Villa Magna

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See also Villamagna for the Italian commune in Abruzzo, or Villa Magna Condominiums in Miami Villamagna is the medieval name for the siteVilla Magna is a large ancient imperial Roman villa near the modern town of Anagni, in Lazio, central Italy. The site lies in the Valle del Sacco some 65 km south of Rome, at the foot of the Monti Lepini, directly under the peak known as Monte Giuliano. The toponym 'Villamagna' remains attached to the site, attesting to the local memory of the imperial villa and its successive occupation as a monastery and lay community.


The Roman Period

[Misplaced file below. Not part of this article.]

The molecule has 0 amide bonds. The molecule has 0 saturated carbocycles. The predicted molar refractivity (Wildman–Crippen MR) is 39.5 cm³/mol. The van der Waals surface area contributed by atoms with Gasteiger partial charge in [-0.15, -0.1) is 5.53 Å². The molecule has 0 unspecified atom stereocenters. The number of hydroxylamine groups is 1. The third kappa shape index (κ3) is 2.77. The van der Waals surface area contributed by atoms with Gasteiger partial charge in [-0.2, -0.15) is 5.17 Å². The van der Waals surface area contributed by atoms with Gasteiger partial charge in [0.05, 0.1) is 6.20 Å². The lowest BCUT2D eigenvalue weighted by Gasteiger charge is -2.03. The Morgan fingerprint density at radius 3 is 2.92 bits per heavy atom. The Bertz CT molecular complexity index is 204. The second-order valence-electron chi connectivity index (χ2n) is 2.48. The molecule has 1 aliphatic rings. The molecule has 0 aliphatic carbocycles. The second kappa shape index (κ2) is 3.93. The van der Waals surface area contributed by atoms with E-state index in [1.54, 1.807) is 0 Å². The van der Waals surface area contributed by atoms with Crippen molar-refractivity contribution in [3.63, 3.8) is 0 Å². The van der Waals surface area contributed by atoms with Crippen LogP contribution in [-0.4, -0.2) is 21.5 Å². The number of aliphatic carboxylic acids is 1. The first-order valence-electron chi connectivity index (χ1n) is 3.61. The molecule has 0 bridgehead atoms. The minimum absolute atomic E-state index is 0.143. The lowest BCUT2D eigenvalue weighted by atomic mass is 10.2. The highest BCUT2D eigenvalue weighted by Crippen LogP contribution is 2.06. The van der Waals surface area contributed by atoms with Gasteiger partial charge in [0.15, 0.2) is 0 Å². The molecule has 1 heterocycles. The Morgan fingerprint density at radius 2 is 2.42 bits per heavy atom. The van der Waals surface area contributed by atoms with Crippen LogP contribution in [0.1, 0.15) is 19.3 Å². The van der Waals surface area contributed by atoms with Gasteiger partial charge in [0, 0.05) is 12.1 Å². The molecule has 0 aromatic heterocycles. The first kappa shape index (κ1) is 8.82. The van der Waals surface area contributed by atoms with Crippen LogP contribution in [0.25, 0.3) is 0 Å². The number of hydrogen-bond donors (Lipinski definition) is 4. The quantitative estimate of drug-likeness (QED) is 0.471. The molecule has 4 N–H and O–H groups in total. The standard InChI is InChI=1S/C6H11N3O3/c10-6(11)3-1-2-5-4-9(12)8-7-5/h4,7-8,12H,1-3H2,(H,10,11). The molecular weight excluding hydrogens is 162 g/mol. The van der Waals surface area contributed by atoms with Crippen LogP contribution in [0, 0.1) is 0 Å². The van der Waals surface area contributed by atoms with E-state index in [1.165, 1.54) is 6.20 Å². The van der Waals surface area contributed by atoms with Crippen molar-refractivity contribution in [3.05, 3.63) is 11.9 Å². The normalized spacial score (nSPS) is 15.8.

The villa was probably originally constructed in the 2nd century. In 144-145, at the age of 23, the future emperor Marcus Aurelius visited the villa where his adoptive father Antoninus Pius was staying. In letters to his tutor, Fronto, he describes two days spent there: We set out to hunt, did great deeds; we did hear that boars had been captured but saw nothing ourselves. We did climb a steep enough hill; then in the afternoon we came home, I to my books. So taking off my boots and my clothes I read on my bed for two hours Cato’s oration On the property of Pulchra and another in which he impeached a tribune. It is no good sending me books, for these have followed me here…. We are well. I overslept a little, because of my slight cold, which seems to have calmed down. From five until nine I read Cato’s Agricultura and wrote, less badly, thank god, than yesterday. Then I paid my respects to my father….Having cleaned my throat I went to my father and assisted him at sacrifice. Then I went to lunch. What do you think I ate? Just a little piece of bread, but I saw others devouring beans, onions and herrings filled with roe. Then we gave ourselves to the vintage, and sweated together and were joyous and so on, and as the author says ‘ we left some high bunches on the vines’. At the sixth hour we came home. I studied a little and badly. Then with my little mother sitting on the bed I chattered a lot… The gong rang, that is, it was announced that my father was going to the bath. Then we, bathed, ate in the oil pressing room – we didn’t bath in it, but had dinner having bathed, and happily heard the peasants jesting. The excavation has identified the building where the banquet took place, with a large doliarium lying under the pressing floor, where the workers trod the grapes. The doliarium was paved with precious marble, as was the banqueting hall in front of it, where the emperor and his guests would have watched the work. In the same building were found the baths where the emperor and his suite bathed. The whole day was interpreted as that of an important festival that marked the beginning of the vendemmia for Latium. After the death of Antoninus Pius and Marcus Aurelius the property remained in imperial hands. An inscription, now preserved at the Cathedral of Anagni, attests to Septimius Severus's paving of a road leading from Anagni to the villa in 207. It remains to be determined how late the property remained in imperial hands after this moment in the early 3rd century. The site of the villa today shows little of its former splendour, though excavations are bringing to light the vast quantities of marble, mosaic and fresco which once decorated it. The remains visible above ground, covering at least a dozen hectares, consist of three ranges of cisterns fed by an aqueduct which probably leads from a spring at the base of the wooded hill, a range of substructures (underlying a 19th-century casale) which were the basis villae for some part of the ancient villa, and various traces of substructures on the long ridge running down from the casale towards the road.